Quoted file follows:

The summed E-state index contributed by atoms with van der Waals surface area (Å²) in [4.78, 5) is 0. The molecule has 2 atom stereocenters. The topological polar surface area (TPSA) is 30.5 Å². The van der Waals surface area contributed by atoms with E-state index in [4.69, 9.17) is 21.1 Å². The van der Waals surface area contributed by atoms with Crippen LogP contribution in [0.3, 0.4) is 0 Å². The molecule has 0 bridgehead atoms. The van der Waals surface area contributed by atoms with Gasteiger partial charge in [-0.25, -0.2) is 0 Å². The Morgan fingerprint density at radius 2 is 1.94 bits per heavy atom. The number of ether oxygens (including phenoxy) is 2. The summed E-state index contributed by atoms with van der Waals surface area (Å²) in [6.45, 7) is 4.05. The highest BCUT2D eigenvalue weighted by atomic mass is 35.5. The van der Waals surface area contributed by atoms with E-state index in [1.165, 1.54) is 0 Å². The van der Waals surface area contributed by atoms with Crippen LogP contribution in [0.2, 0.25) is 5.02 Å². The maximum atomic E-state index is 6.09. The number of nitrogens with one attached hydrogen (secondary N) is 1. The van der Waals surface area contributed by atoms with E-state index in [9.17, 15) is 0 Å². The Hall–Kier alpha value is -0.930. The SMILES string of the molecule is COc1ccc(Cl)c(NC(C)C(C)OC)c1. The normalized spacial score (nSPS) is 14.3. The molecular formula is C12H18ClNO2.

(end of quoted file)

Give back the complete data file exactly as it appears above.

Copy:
The summed E-state index contributed by atoms with van der Waals surface area (Å²) in [4.78, 5) is 0. The molecule has 2 atom stereocenters. The topological polar surface area (TPSA) is 30.5 Å². The van der Waals surface area contributed by atoms with E-state index in [4.69, 9.17) is 21.1 Å². The van der Waals surface area contributed by atoms with Crippen LogP contribution in [0.3, 0.4) is 0 Å². The molecule has 0 bridgehead atoms. The van der Waals surface area contributed by atoms with Gasteiger partial charge in [-0.25, -0.2) is 0 Å². The Morgan fingerprint density at radius 2 is 1.94 bits per heavy atom. The number of ether oxygens (including phenoxy) is 2. The summed E-state index contributed by atoms with van der Waals surface area (Å²) in [6.45, 7) is 4.05. The highest BCUT2D eigenvalue weighted by atomic mass is 35.5. The van der Waals surface area contributed by atoms with E-state index in [1.165, 1.54) is 0 Å². The van der Waals surface area contributed by atoms with Crippen LogP contribution in [0.2, 0.25) is 5.02 Å². The maximum atomic E-state index is 6.09. The number of nitrogens with one attached hydrogen (secondary N) is 1. The van der Waals surface area contributed by atoms with E-state index in [9.17, 15) is 0 Å². The Hall–Kier alpha value is -0.930. The SMILES string of the molecule is COc1ccc(Cl)c(NC(C)C(C)OC)c1. The normalized spacial score (nSPS) is 14.3. The molecular formula is C12H18ClNO2.